Site Loader

African diaspora BY Jk635 Journal Article Review In this article the authors present findings from a study of African immigrants to Ireland. The main focus of the study was to look at the experiences of pregnant and post natal African women and to explore questions about their experiences of maternity services in Ireland and also larger issues of integration into Irish society. The research was based primarily in a Dublin maternity hospital. The author also highlights a number of issues African immigrants face when living in Ireland, racism, family reunification, the right to work and the lengthy process of immigration claims.

The study was made up of 51 female participants from Africa living in Ireland. The women in the sample originated from 12 countries of the African continent, Algeria(l), Angola(2), Cameroon(4), cote d’Lvoire(1), Democratic Republic of the Congo(4), Liberia(l), Nigeria(32), Sudan(l), South Africa(l), Sierra Leone(l), Uganda(l), and Zimbabwe(l). The participants were recruited in the outpatient and social work department and ante natal and post natal wards of the hospital. The sample inclusion criteria included pregnant or recently delivered women who had arrived in

Ireland in the past 10 years, were born in Africa and were at least 18 years of age. The interviews lasted between 20 minutes to 2 hours. Each participant was interviewed individually. A questionnaire was presented to each participant, the questionnaire focused on experiences in pregnancy, satisfaction with services at the hospital, integration into Irish society and demographic background. The women were given a IOeuro gift voucher as a gesture of thanks. The author states that persons seeking asylum in Ireland increased dramatically in 2002 with 11,634 seeking asylum compared to 31 in 1991.

By 2003 it had fallen to 7,900. In 2002, Nigeria was the top stated country of origin for asylum seekers. The reasons for this dramatic increase in immigration was that Ireland had gone through a period of social and economic change over the last decade and also the signing of the Good Friday agreement in 1998, which put citizenship by birth on a constitutional footing and because of this the flood gates opened and thousands of heavily pregnant African women arrived in Ireland to claim asylum. Before the signing of the agreement people acquired citizenship in Ireland by birth as well as decent or naturalisation.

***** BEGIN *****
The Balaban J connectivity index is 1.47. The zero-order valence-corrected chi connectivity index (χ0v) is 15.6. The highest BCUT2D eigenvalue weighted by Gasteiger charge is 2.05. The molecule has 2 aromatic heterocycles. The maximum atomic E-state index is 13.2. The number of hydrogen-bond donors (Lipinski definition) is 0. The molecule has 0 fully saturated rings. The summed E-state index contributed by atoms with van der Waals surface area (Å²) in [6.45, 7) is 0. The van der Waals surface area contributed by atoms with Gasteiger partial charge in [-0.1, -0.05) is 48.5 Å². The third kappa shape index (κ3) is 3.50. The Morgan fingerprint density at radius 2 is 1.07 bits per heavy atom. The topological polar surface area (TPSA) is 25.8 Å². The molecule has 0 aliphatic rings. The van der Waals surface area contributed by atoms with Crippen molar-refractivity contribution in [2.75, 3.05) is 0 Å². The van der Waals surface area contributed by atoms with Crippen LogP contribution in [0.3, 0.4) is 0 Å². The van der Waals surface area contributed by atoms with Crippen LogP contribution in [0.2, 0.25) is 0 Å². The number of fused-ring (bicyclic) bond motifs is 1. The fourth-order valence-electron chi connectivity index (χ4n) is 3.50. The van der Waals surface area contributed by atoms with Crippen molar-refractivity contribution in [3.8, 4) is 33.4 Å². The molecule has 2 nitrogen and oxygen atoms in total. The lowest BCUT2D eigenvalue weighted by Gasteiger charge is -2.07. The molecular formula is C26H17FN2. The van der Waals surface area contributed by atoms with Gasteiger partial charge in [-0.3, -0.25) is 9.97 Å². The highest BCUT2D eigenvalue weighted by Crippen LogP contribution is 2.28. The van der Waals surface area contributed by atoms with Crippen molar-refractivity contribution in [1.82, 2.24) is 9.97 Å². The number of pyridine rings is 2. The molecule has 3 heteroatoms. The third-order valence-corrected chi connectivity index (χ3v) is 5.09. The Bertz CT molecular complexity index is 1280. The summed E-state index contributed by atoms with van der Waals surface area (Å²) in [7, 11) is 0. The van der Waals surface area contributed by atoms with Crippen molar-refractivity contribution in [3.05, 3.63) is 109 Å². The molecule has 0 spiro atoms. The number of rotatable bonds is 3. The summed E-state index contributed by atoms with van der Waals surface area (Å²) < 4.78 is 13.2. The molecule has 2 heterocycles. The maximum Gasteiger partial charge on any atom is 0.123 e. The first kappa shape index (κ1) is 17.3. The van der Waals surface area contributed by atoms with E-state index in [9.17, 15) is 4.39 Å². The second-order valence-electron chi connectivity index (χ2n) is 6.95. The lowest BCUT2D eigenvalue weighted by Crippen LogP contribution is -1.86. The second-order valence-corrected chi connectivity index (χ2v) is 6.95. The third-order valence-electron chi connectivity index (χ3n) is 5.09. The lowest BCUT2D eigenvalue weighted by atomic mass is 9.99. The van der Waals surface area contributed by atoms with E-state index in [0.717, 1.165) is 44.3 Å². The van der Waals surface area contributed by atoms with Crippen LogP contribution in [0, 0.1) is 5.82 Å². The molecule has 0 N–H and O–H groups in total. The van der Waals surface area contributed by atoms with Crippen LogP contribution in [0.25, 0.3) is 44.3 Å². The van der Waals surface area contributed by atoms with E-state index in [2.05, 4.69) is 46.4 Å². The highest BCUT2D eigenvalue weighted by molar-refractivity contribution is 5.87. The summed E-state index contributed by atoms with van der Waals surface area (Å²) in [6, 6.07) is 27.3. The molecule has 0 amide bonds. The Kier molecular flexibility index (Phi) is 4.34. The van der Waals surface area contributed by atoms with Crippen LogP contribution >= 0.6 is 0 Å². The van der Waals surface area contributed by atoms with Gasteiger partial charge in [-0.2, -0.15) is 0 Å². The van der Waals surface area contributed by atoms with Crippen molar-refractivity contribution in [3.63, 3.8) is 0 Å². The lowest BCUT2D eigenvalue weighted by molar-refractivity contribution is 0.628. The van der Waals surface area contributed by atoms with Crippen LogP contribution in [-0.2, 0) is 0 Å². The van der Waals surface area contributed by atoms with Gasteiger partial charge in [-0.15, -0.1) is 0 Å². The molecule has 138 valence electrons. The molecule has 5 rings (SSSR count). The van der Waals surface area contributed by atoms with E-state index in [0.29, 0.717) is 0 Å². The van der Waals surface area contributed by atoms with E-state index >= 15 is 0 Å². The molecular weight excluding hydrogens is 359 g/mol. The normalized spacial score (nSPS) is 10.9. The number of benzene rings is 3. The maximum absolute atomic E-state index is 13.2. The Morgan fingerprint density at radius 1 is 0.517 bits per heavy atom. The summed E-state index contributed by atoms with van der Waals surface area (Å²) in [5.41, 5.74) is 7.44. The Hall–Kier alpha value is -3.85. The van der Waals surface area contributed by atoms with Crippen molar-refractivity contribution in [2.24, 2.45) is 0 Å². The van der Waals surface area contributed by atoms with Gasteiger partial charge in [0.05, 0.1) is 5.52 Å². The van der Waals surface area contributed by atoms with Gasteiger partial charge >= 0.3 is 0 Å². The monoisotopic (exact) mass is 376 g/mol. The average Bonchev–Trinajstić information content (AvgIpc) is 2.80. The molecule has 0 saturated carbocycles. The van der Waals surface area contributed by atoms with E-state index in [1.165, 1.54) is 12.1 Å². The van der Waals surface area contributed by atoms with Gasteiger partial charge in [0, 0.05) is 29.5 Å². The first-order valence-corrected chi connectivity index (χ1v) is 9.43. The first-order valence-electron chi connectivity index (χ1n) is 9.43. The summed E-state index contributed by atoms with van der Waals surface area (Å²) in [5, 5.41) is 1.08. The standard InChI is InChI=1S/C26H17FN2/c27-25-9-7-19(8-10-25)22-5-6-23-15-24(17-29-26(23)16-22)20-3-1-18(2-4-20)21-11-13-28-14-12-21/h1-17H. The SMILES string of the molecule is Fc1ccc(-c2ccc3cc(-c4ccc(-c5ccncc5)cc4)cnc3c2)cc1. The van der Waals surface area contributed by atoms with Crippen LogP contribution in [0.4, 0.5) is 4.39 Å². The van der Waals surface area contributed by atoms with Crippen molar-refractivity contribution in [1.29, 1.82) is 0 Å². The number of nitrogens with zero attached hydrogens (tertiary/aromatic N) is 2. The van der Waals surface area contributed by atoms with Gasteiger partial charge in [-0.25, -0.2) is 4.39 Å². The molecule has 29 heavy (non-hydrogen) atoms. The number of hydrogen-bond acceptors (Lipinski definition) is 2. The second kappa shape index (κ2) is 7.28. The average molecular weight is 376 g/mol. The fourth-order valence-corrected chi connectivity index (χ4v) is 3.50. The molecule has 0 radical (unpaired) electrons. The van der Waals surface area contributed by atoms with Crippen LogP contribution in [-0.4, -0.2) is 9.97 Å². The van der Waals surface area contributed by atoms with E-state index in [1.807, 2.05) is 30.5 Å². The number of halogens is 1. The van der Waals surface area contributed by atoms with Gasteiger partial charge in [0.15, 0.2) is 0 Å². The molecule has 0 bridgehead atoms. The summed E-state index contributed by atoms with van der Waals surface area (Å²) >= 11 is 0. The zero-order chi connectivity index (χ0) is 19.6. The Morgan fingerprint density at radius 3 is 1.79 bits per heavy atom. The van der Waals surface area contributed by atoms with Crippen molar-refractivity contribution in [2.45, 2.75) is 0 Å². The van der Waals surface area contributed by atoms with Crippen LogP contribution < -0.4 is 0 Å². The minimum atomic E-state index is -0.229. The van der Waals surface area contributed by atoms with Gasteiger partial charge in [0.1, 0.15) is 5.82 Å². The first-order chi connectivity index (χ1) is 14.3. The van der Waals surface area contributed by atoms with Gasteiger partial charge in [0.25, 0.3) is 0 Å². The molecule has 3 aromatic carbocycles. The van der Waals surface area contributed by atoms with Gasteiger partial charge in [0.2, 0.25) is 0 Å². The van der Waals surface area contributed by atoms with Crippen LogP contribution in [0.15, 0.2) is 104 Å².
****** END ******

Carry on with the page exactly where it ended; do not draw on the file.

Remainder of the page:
Some of the women in this study that arrived in late 2004 and in 2005 as asylum seekers experienced the implications of the Irish Nationality and Citizenship act, meaning, their children would not automatically have Irish citizenship. In January 2002 the Irish Supreme Court handed down its Judgment in the case involving the ‘irish born childrens case’. The case sought to resolve the right to remain of non-irish parents, who had given birth to children in Ireland. Five Judges ruled against and two ruled in favour.

The respective families had applied for asylum in the I-JK before coming to Ireland, their applications were unsuccessful. The office of the Refugee Applications Commissioner discovered that prior applications had been made in the I-JK and took steps to have the families transferred back to the I-JK. Before the autnorltes got tne opportunlty to put tnelr aeclslon Into practlce, tne women gave birth and the families claimed that they had accured the right to remain in Ireland by virtue of the automatic Irish Citizenship, this case brought about change in the constitution.

The article also reported findings on questions such as, why these women have come to Ireland, what obstacles do they face in integrating into Irish ociety, are they likely to remain in Ireland on a long term basis and why do the Irish appear to feel so threatened by the birth of children to African women in Ireland. The Irish state has created ‘physical distancing(dispersing them to direct provision hostels and reception centres) and ‘psychological distancing(discrediting them by calling them ‘bogus refugee’ and ‘economic mingants’) when dealing with asylum seekers.

The aim seems to remove Irelands new strangers from consciousness and then from sight. The women in this study were highly educated, the majority had niversity or college degrees. There was a particular emphasis on the sciences and business fields. The women stated a number of reasons for migrating to Ireland, some were brought here, some Just ended up here, others deliberately migrated to Ireland to Join family members, some came to access asylum opportunities and a few came specifically to access maternity services. Some of the women that arrived in Ireland prior to Jan 2005 were dubbed ‘citizenship tourists’ by the media.

These women were arriving in Ireland heavily pregnant, giving birth and returning home to their homeland. The findings suggest that Ireland was sought out specifically for its maternity services. Many of the women expressed satisfaction with their life in Ireland, others expressed dissatisfaction due to experiences of racism and frustration with being denied the right to work and reunite with their family. Many of the women in this study describe being humiliated and degraded which they attributed to their race. More than half of the women in this study experienced racism.